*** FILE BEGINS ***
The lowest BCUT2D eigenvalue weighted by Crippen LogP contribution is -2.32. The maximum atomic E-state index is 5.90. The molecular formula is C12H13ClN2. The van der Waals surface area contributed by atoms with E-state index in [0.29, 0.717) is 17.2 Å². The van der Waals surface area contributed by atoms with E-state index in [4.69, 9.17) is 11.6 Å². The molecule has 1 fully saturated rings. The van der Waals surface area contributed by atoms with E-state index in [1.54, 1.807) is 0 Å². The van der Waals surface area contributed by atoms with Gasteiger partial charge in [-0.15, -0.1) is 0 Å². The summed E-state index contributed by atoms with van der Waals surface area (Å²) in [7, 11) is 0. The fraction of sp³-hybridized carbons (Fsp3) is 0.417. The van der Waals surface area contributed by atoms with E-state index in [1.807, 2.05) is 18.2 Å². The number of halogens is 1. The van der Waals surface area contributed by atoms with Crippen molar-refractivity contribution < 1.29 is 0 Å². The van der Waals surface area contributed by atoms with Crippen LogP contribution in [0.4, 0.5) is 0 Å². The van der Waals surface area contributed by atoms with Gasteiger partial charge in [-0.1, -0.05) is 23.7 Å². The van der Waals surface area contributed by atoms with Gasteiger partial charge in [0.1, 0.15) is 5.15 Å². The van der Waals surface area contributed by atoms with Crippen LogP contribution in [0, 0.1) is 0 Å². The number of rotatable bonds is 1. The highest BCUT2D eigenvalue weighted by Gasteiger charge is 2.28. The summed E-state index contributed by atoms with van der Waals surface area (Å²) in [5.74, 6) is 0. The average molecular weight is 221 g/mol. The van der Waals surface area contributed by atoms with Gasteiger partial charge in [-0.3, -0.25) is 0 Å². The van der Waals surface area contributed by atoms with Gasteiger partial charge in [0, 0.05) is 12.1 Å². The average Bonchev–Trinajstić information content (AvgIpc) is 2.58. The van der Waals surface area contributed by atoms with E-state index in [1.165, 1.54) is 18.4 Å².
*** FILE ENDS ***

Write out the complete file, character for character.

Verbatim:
The lowest BCUT2D eigenvalue weighted by Crippen LogP contribution is -2.32. The maximum atomic E-state index is 5.90. The molecular formula is C12H13ClN2. The van der Waals surface area contributed by atoms with E-state index in [0.29, 0.717) is 17.2 Å². The van der Waals surface area contributed by atoms with E-state index in [4.69, 9.17) is 11.6 Å². The molecule has 1 fully saturated rings. The van der Waals surface area contributed by atoms with E-state index in [1.54, 1.807) is 0 Å². The van der Waals surface area contributed by atoms with Gasteiger partial charge in [-0.15, -0.1) is 0 Å². The summed E-state index contributed by atoms with van der Waals surface area (Å²) in [7, 11) is 0. The fraction of sp³-hybridized carbons (Fsp3) is 0.417. The van der Waals surface area contributed by atoms with E-state index in [1.807, 2.05) is 18.2 Å². The number of halogens is 1. The van der Waals surface area contributed by atoms with Crippen molar-refractivity contribution < 1.29 is 0 Å². The van der Waals surface area contributed by atoms with Crippen LogP contribution in [0.4, 0.5) is 0 Å². The van der Waals surface area contributed by atoms with Gasteiger partial charge in [-0.1, -0.05) is 23.7 Å². The van der Waals surface area contributed by atoms with Gasteiger partial charge in [0.1, 0.15) is 5.15 Å². The van der Waals surface area contributed by atoms with Crippen LogP contribution in [0, 0.1) is 0 Å². The number of rotatable bonds is 1. The highest BCUT2D eigenvalue weighted by Gasteiger charge is 2.28. The summed E-state index contributed by atoms with van der Waals surface area (Å²) in [5.74, 6) is 0. The average molecular weight is 221 g/mol. The van der Waals surface area contributed by atoms with Gasteiger partial charge in [-0.3, -0.25) is 0 Å². The van der Waals surface area contributed by atoms with Gasteiger partial charge in [0, 0.05) is 12.1 Å². The average Bonchev–Trinajstić information content (AvgIpc) is 2.58. The van der Waals surface area contributed by atoms with E-state index in [1.165, 1.54) is 18.4 Å².